|Merged into||Liberal Union|
The National Defence League (NDL) was an independent conservative political party founded in 1891 by MLC Richard Baker in South Australia as an immediate response to the perceived threat from Labor. Though renamed the Australasian National League (ANL) in 1896, it was still often referred to by its former name. It lasted until after the 1910 election when it merged with the Liberal and Democratic Union and the Farmers and Producers Political Union to become the Liberal Union.
The NDL, composed of Adelaide businessmen, professional men and pastoralists, organised to oppose: Labor and the United Trades and Labour Council, perceived socialism, increased suffrage, the eight-hour day, state conciliation and arbitration, and single tax. The NDL stood for 'the preservation of law, order and property' and was opposed to 'all undue class influence in Parliament'.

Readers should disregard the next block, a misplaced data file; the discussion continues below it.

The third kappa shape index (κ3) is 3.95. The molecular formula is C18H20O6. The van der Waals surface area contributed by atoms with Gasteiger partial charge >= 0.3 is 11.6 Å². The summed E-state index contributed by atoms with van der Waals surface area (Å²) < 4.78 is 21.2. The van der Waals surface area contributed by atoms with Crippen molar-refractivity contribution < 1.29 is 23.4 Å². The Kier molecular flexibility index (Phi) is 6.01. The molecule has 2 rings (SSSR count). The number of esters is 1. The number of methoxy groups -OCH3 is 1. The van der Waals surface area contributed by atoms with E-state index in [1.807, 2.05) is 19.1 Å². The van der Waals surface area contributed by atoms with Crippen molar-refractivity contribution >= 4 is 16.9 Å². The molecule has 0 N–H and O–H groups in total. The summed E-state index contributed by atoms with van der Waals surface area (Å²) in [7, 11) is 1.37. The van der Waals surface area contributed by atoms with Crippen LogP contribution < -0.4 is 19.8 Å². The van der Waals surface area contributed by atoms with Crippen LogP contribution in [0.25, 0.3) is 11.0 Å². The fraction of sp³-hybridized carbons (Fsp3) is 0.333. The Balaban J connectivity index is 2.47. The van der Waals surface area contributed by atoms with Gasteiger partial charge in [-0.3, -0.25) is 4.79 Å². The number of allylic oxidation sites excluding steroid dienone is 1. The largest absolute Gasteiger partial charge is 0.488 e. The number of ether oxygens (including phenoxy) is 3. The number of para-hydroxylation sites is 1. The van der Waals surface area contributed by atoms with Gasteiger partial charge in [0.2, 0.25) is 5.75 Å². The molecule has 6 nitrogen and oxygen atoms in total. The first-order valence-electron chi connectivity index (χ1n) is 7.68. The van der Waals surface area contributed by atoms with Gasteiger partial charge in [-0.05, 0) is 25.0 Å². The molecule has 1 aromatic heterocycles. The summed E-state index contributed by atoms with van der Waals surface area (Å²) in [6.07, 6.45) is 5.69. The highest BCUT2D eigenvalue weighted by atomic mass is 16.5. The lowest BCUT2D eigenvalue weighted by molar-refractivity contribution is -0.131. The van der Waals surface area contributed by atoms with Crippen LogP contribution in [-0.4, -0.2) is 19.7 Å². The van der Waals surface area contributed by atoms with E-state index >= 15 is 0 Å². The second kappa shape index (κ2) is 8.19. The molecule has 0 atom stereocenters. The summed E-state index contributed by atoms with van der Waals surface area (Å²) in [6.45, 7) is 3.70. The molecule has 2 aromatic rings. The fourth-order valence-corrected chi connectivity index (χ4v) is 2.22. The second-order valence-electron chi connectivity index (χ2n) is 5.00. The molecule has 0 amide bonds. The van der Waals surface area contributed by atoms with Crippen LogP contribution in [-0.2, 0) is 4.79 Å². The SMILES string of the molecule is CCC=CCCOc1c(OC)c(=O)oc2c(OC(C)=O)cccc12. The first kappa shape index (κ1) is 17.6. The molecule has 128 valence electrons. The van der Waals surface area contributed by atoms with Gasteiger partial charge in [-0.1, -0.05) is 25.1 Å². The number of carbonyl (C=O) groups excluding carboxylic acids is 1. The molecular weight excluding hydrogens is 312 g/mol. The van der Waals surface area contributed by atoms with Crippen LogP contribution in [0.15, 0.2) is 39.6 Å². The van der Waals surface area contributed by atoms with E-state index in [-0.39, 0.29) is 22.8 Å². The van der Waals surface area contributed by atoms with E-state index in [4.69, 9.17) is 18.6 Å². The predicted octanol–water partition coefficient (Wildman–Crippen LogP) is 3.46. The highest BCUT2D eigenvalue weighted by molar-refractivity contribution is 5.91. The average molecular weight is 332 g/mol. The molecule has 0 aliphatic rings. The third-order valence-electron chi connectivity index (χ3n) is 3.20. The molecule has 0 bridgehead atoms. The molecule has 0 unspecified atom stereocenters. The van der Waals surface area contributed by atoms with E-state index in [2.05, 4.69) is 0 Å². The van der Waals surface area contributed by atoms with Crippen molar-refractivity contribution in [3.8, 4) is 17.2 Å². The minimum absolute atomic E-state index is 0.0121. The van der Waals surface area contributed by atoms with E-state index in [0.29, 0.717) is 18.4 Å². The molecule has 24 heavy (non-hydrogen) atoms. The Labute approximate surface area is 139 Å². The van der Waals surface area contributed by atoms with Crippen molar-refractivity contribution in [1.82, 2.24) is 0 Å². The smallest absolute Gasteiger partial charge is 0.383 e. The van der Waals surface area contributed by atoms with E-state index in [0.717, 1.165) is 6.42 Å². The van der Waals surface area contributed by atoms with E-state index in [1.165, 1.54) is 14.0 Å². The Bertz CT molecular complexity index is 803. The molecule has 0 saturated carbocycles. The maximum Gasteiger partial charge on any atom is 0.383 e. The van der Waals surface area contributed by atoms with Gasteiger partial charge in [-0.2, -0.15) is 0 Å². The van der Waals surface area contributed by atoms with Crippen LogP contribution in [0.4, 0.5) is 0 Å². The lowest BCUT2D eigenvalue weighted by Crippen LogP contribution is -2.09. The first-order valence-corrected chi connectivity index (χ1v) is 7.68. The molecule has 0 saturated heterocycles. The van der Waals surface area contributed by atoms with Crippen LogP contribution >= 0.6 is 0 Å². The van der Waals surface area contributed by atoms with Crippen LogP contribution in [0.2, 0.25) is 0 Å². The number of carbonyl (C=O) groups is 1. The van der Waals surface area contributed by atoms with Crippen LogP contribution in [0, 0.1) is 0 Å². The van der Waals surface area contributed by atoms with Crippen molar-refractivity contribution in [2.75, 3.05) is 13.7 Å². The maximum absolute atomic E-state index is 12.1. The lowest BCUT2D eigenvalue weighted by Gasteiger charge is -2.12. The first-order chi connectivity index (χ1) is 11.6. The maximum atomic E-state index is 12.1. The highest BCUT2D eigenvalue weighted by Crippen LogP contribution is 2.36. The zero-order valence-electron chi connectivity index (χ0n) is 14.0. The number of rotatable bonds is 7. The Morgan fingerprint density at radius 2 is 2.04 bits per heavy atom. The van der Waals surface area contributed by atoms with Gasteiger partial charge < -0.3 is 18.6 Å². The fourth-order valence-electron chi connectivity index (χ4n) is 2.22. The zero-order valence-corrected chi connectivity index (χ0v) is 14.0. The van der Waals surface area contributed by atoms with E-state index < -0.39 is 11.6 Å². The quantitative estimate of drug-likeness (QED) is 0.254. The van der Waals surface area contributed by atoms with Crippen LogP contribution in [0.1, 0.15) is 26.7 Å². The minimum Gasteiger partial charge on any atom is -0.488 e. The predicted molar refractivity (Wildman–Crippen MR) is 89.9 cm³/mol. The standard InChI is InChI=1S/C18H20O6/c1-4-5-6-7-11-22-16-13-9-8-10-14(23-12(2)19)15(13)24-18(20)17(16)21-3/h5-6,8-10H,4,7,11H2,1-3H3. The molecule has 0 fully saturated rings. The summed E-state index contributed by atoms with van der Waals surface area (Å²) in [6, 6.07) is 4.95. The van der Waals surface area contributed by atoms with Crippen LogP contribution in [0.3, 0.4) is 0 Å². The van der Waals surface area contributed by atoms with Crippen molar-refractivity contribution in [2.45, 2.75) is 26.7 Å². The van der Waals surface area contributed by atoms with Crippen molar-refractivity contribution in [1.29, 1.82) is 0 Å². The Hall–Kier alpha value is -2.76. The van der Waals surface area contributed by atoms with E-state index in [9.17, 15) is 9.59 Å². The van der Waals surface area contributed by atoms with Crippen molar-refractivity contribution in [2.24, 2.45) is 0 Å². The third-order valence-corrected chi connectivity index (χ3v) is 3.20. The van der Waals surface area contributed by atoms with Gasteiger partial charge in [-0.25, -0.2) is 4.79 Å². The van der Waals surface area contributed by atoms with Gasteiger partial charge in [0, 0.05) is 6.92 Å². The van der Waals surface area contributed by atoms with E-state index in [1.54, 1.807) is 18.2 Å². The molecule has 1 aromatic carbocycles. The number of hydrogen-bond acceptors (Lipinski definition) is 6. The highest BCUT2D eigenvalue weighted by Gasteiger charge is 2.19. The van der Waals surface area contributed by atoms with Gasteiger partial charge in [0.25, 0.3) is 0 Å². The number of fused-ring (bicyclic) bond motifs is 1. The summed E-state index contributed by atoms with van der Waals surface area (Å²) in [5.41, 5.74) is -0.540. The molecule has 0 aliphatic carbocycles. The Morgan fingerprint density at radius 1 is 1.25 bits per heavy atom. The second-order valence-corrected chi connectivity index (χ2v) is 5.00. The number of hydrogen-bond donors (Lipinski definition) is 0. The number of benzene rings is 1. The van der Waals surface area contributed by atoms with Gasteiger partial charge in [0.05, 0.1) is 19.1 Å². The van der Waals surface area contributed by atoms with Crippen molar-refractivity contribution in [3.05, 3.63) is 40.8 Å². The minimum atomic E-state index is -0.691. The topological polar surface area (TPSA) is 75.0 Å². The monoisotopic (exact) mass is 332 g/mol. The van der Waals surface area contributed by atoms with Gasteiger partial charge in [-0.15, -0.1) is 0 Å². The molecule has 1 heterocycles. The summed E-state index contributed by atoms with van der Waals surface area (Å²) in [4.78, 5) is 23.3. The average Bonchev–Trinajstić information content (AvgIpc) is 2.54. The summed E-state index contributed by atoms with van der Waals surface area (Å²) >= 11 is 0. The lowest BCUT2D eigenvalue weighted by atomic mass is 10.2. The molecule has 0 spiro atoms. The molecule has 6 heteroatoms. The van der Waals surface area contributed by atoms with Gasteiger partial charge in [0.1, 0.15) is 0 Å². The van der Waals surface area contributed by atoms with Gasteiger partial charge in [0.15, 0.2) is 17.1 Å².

The party's highest vote was 30.6 percent at the 1896 election. The party's most seats won was 20 seats (37.0% of seats) at the 1893 election or proportionally 17 of 42 seats (40.5% of seats) at the 1902 election.
Many candidates and MPs received election endorsement only rather than being chosen as an official candidate.
The current South Australian Division of the Liberal Party of South Australia claims on their website that their party had its origin under the NDL.
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